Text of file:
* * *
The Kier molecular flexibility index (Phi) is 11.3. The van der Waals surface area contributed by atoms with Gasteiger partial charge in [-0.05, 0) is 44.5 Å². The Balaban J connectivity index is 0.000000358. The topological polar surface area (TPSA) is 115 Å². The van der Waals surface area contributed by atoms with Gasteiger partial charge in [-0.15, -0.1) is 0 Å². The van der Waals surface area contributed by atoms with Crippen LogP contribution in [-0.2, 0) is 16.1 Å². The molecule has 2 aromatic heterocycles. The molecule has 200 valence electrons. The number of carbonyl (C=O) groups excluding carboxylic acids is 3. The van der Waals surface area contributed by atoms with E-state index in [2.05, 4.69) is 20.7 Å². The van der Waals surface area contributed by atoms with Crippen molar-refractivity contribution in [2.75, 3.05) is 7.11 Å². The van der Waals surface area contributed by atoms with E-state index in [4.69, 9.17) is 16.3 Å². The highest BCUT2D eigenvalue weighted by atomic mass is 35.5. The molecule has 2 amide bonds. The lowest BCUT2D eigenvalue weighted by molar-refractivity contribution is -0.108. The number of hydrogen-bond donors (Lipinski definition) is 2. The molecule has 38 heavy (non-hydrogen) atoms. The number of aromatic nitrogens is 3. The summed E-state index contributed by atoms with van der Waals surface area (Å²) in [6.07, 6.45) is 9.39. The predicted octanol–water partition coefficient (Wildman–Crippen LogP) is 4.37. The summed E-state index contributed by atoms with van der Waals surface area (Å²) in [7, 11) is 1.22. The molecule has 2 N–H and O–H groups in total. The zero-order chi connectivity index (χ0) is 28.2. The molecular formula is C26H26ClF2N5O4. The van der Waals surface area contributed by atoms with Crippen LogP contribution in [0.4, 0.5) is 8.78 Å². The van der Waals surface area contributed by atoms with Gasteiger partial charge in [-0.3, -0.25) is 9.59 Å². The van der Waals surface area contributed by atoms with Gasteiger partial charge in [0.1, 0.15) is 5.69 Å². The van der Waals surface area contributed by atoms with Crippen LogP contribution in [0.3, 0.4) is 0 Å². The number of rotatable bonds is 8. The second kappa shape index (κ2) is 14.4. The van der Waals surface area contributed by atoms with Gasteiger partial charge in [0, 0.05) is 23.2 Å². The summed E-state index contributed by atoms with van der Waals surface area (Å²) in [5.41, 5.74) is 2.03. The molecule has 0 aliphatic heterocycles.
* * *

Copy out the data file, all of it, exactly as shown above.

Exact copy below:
The Kier molecular flexibility index (Phi) is 11.3. The van der Waals surface area contributed by atoms with Gasteiger partial charge in [-0.05, 0) is 44.5 Å². The Balaban J connectivity index is 0.000000358. The topological polar surface area (TPSA) is 115 Å². The van der Waals surface area contributed by atoms with Gasteiger partial charge in [-0.15, -0.1) is 0 Å². The van der Waals surface area contributed by atoms with Crippen LogP contribution in [-0.2, 0) is 16.1 Å². The molecule has 2 aromatic heterocycles. The molecule has 200 valence electrons. The number of carbonyl (C=O) groups excluding carboxylic acids is 3. The van der Waals surface area contributed by atoms with E-state index in [2.05, 4.69) is 20.7 Å². The van der Waals surface area contributed by atoms with Crippen molar-refractivity contribution in [2.75, 3.05) is 7.11 Å². The van der Waals surface area contributed by atoms with E-state index in [4.69, 9.17) is 16.3 Å². The highest BCUT2D eigenvalue weighted by atomic mass is 35.5. The molecule has 2 amide bonds. The lowest BCUT2D eigenvalue weighted by molar-refractivity contribution is -0.108. The number of hydrogen-bond donors (Lipinski definition) is 2. The molecule has 38 heavy (non-hydrogen) atoms. The number of aromatic nitrogens is 3. The summed E-state index contributed by atoms with van der Waals surface area (Å²) in [6.07, 6.45) is 9.39. The predicted octanol–water partition coefficient (Wildman–Crippen LogP) is 4.37. The summed E-state index contributed by atoms with van der Waals surface area (Å²) in [7, 11) is 1.22. The molecule has 2 N–H and O–H groups in total. The zero-order chi connectivity index (χ0) is 28.2. The molecular formula is C26H26ClF2N5O4. The van der Waals surface area contributed by atoms with Crippen LogP contribution in [0.4, 0.5) is 8.78 Å². The van der Waals surface area contributed by atoms with Gasteiger partial charge in [-0.3, -0.25) is 9.59 Å². The van der Waals surface area contributed by atoms with Gasteiger partial charge in [0.1, 0.15) is 5.69 Å². The van der Waals surface area contributed by atoms with Crippen LogP contribution in [0.3, 0.4) is 0 Å². The number of rotatable bonds is 8. The second kappa shape index (κ2) is 14.4. The van der Waals surface area contributed by atoms with Gasteiger partial charge in [0, 0.05) is 23.2 Å². The summed E-state index contributed by atoms with van der Waals surface area (Å²) in [5.41, 5.74) is 2.03. The molecule has 0 aliphatic heterocycles.